Tuesday, April 19th, 2011

Dreaming of Peace and Roses

Monia - Fotolia.com/ Religious-life-of-children

Come April, I dream of roses. Not about planting them or about cultivating them. The roses I dream of grow only in my imagination and begin to bloom there about the third week of April, during the Baha’i festival of Ridvan, when I call to mind the intoxicating scent of the sweet flower of my childhood that once grew in my grandmother’s garden—the Peace rose.
My grandmother lived on 100 acres of rich farmland in Oxford County, southwestern Ontario, where she grew vegetables, raised turkeys and pigs, milked cows, cultivated fruit trees and, at the end of each summer, canned her harvest for the winter.
But in a life filled with practical duties—not least of which was raising five children born in the span of six years—she still took time to cultivate roses. Her rosebushes produced thick clusters of blossoms whose red, pink, yellow, and white petals adorned the foundation of her house and gave off a powerful aroma that permeated the air of the yard and even wafted into the house.
As a child, I loved to stroke those rose petals. How soft they were, as soft as my baby brother’s forehead, and how supple when smoothed for pressing. I was intrigued by the names of the different varieties— the Peace rose, in particular, fascinated me. What did roses have to do with peace? I wondered.
As I learned much later, the Peace rose that grew in my grandmother’s garden was named so at the end of the Second World War when Francis Meilland, the horticulturalist who saved the cultivar by sending clippings out of France before the German invasion, wrote to Field Marshal Alan Brooke to thank him for his key role in the liberation of France.
When Meilland asked Brooke to give his name to the rose, he declined, saying that his name would soon be forgotten, but the name of “peace” would endure forever and, therefore, be a more fitting one for the rose. At the inaugural meeting of the United Nations in San Francisco later that year, Peace roses were presented to each of the delegations, with a note tied to each stem that read: “We hope the ‘Peace’ rose will influence men’s thoughts for everlasting world peace.”
Roses and peace—it seems a natural connection. As Keats put it, “A thing of beauty is a joy forever.” What’s more, a balm to the soul and a source of spiritual sustenance. In Persian literature, the rose even serves as a symbol of the spiritual intoxication that results from the mystical union of lover and beloved, as in this poem by the thirteenth century Persian poet and mystic, Rumi:
Come, come,/The roses are in bloom!/ Come, come,/The Beloved has arrived!//Now is the time to unite/ the soul and the world….”*
Several centuries later, the rose appears in the writings of Baha’u’llah, the prophet and founder of the Baha’i Faith, this time as a symbol of a new religious dispensation, a time of the “Most Great Peace” when every spiritual seeker will, at last, attain the presence of the Beloved:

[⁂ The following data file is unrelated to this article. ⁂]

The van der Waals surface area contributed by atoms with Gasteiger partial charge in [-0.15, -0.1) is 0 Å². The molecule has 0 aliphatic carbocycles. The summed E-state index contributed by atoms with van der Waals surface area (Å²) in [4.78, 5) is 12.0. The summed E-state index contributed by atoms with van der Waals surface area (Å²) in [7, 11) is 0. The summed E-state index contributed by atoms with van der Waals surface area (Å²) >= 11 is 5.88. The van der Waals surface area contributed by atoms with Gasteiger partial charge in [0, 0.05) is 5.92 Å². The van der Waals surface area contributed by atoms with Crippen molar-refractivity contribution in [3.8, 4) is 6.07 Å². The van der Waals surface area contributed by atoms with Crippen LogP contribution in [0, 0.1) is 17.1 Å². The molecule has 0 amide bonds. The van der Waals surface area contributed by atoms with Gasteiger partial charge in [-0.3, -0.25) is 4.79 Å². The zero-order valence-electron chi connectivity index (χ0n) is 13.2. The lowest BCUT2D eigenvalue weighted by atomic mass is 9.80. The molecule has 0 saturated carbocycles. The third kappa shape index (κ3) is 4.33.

Hear Me, Ye mortal birds! In the Rose Garden of changeless splendor a Flower hath begun to bloom, compared to which every other flower is but a thorn, and before the brightness of Whose glory the very essence of beauty must pale and wither. Arise, therefore, and, with the whole enthusiasm of your hearts…endeavor to inhale the fragrance of the incorruptible Flower…. Whoso followeth this counsel will break his chains asunder, will taste the abandonment of enraptured love, will attain unto his heart’s desire, and will surrender his soul into the hands of his Beloved.
Marking the beginning of the holiest and most significant of all Baha’i festivals, Ridvan (“Paradise” in Persian) commemorates Baha’u’llah’s assumption of his prophetic office and his announcement to his followers of the inauguration of a new age, a spiritual springtime during which all the peoples of the world would live together in harmony, the flowers of one garden.
The declaration of Baha’u’llah on April 22, 1863, came at a time of great upheaval for his followers as they prepared to leave Baghdad on the path of exile, but it also came in a place of great beauty, in the Najibiyyh Garden — a garden filled with roses.
One can imagine the impact of Baha’u’llah’s words on the small group of believers that clustered around him, as they were uttered in a garden filled with the overpowering aroma of a myriad of roses. Little is known about his epoch-making declaration, but the one account we do have, by an historian named Nabil, tells the story in this way:
Every day…ere the hour of dawn, the gardeners would pick the roses which lined the four avenues of the garden, and would pile them in the center of the floor of His blessed tent. So great would be the heap that when His companions gathered to drink their morning tea in His presence, they would be unable to see each other across it. All these roses Bahá’u’lláh would, with His own hands, entrust to those whom He dismissed from His presence every morning to be delivered, on His behalf, to His Arab and Persian friends in the city. **
Two summers ago I bought my daughter a Peace rosebush. When I noticed a few rather scant rosebushes for sale in front of our local grocery store, I knew I had to buy one. I could imagine it thriving in the small plot that is my daughter’s own space in our garden.